Co-written and directed by Christopher Guest (Jim Piddock was the other half of the writing team) Mascots is the last mockumentary from the man who wrote Best in Show and co-wrote This is Spinal Tap. However, delightful those two films were, this may well be a case of Guest going to the well once too often.
Mascots also feels like a distant cousin to Characterz which also came out in 2016. Both films are about the people who inhabit the bits of felt and fur for an appreciative audience. The latter dealt with a more nostalgic look at the wearing of the costume while the former deals with a contest.
In terms of comedy, Characterz comes out ahead of Guest’s effort and also has plot, which helps. Mascots is all over the place and tries too hard to be all things to all audiences.
Guest’s film follows the contestants in a Mascot competition. Following the mockumentary template, we are introduced to a number of quirky characters who are all competing for a Fluffy Award. Competitors come from as far afield as Croydon a borough of London.
Mascots stars a bevy of Guest regulars, like Parker Posey, Michael Hitchcock, Jane Lynch, Ed Begley Jr. and of course Jim Piddock. With a budget said to be around $20 million the film looks as though it cost much less.
It is mildly amusing and has very few laugh out loud moments. The film is mainly a chuckle worthy affair with too many quirky characters to stand out.
Fans of Guest’s work may well find the film more enjoyable than most. For anyone not over enamored of his mockumentary approach Mascots falls short. It may well be that the subject matter is that bit too esoteric for mainstream audiences.
This Netflix original is interesting and mildly amusing but not something that merits spending a full 89 minutes of viewing time.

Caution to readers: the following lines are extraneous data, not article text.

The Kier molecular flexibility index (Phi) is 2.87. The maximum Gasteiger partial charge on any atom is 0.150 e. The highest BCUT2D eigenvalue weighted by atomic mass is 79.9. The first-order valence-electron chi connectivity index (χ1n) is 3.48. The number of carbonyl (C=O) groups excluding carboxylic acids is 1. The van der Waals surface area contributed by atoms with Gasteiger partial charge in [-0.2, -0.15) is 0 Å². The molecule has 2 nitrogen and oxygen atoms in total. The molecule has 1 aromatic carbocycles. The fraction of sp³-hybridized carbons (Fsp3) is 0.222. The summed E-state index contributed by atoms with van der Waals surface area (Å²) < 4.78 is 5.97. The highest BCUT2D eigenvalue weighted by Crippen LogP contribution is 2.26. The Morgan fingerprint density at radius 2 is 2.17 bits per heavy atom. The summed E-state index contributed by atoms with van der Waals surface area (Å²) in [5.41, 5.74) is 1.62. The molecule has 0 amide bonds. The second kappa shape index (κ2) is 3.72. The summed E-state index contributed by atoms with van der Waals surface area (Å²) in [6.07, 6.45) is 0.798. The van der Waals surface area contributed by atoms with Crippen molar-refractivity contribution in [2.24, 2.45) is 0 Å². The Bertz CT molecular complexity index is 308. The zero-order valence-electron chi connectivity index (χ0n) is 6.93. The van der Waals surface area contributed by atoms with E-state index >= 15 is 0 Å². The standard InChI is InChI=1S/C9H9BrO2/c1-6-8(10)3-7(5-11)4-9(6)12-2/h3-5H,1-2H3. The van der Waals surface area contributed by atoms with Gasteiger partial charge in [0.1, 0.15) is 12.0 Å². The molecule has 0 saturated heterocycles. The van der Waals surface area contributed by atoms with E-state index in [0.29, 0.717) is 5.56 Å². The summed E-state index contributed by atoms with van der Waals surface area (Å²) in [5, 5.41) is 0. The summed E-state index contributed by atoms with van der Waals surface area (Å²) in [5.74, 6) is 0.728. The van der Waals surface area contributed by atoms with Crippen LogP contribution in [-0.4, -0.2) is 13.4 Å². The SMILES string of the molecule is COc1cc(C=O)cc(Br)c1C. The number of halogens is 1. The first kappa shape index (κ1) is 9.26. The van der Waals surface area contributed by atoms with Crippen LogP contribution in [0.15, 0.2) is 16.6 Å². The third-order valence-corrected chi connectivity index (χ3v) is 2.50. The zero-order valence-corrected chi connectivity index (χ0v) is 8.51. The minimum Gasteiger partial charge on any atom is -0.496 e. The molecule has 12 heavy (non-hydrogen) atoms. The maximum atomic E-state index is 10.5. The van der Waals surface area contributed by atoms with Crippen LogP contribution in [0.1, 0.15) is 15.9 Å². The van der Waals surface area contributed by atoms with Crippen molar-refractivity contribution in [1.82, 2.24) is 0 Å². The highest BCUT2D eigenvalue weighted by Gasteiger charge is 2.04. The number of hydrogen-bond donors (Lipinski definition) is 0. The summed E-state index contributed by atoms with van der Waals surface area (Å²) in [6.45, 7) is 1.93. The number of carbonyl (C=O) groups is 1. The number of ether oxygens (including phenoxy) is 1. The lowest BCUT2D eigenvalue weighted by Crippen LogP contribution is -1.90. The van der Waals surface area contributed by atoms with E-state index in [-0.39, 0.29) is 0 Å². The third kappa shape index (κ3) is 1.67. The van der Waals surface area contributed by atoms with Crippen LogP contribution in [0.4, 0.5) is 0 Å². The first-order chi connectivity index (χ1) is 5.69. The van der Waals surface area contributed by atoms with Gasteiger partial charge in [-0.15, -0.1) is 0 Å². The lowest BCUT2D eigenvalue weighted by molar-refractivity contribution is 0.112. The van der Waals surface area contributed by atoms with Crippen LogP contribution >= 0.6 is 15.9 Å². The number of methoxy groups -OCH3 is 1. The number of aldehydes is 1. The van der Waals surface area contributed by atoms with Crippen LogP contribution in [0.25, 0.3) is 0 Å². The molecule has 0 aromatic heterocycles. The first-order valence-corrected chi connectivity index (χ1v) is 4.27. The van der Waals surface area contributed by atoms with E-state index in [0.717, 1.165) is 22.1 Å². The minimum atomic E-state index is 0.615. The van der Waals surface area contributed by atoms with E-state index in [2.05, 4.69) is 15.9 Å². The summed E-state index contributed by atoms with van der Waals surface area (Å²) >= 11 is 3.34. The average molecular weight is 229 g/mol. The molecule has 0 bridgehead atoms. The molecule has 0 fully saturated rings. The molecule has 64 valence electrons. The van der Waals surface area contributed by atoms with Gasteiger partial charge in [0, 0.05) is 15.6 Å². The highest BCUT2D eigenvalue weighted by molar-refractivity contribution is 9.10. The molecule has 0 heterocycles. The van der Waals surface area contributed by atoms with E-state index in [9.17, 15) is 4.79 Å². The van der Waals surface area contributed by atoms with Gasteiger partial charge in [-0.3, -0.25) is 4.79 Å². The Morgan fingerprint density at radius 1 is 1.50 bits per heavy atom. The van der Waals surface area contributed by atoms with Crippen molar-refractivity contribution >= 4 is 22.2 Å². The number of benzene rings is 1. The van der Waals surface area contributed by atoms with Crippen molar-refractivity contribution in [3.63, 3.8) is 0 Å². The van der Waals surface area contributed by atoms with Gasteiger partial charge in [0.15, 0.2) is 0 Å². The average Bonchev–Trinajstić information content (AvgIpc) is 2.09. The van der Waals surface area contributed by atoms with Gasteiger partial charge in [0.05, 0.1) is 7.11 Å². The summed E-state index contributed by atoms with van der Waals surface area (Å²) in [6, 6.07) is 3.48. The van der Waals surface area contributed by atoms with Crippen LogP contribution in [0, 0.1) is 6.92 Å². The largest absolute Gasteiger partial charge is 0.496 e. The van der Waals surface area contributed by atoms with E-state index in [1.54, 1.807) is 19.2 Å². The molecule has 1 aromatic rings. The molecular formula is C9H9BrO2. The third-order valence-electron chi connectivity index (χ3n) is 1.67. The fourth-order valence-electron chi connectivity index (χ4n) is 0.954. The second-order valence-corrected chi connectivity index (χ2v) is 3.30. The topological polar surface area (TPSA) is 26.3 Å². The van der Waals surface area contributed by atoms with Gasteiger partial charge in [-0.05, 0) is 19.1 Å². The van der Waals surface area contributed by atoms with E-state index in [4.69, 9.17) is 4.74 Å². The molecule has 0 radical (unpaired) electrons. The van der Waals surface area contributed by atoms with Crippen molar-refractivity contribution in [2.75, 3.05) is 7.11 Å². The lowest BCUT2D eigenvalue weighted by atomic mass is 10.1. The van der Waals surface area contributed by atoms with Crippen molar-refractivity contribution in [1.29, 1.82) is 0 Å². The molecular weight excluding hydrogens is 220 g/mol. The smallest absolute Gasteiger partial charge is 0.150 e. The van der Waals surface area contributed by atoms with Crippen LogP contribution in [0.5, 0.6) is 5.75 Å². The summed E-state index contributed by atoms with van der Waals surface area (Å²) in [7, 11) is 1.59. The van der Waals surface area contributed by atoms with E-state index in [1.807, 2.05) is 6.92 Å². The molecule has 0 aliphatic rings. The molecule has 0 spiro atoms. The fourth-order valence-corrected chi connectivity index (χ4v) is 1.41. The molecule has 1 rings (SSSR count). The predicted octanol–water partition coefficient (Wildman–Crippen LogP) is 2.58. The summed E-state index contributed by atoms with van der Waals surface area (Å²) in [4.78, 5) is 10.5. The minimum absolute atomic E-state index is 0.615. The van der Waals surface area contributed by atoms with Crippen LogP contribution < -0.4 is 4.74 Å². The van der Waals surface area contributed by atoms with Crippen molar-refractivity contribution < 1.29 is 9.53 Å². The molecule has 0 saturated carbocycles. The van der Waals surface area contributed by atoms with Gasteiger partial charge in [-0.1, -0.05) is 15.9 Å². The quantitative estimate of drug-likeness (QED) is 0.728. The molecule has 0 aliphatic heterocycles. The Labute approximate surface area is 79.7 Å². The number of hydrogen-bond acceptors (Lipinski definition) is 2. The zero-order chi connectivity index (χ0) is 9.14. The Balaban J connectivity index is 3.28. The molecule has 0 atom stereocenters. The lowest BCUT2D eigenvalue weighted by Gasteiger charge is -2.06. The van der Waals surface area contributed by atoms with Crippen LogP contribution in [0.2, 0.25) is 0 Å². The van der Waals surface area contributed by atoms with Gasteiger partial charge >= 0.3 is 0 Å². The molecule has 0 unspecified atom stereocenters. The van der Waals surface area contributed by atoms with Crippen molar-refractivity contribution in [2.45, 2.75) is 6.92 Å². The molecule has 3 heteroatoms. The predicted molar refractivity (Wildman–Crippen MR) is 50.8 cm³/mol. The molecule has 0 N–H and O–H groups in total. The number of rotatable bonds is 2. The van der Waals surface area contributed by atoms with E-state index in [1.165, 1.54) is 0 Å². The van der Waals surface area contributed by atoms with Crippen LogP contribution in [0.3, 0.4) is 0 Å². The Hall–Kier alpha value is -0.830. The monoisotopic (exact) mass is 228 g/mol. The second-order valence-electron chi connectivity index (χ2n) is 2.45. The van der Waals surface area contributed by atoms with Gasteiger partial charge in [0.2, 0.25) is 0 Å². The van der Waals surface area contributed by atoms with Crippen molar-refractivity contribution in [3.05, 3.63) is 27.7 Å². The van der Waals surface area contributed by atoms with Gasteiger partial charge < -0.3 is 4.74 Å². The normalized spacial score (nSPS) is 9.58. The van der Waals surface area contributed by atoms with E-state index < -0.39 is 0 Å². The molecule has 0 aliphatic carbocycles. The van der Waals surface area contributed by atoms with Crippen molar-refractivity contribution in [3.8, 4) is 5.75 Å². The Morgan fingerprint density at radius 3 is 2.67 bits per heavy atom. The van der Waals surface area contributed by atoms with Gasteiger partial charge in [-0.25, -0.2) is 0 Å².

In a nutshell, despite fine performances from Posey, Chris O’Dowd and a solid cameo from Fred Willard, Mascots falls far short of its intended mark. Mildly amusing at best, the film fails to really tickle anyone’s funny bone too much.
Mascots is filled with characters we care too little about. Perhaps a few normal characters to offset the weird and wacky contestants and the competition organizers would have helped sell the comedy that bit better.
This is a wavering 3 star film. It is vaguely entertaining and interesting to watch but in no way does this deserve another viewing. It is clever-ish and guilty of trying too hard. At the end of the film, the viewer will most likely sigh with relief rather than with satisfaction.
Mascots is streaming on Netflix, it is an “Original” production, and is worth a look, if only for the authenticity of the English contestants and their spot on dialogue. (This is clearly down to Piddock’s influence.)
Amusing rather than outrightly funny, there are worse ways to spend 89 minutes, the film is a reasonable alternative to funnier films, like True Memoirs of an International Assassin…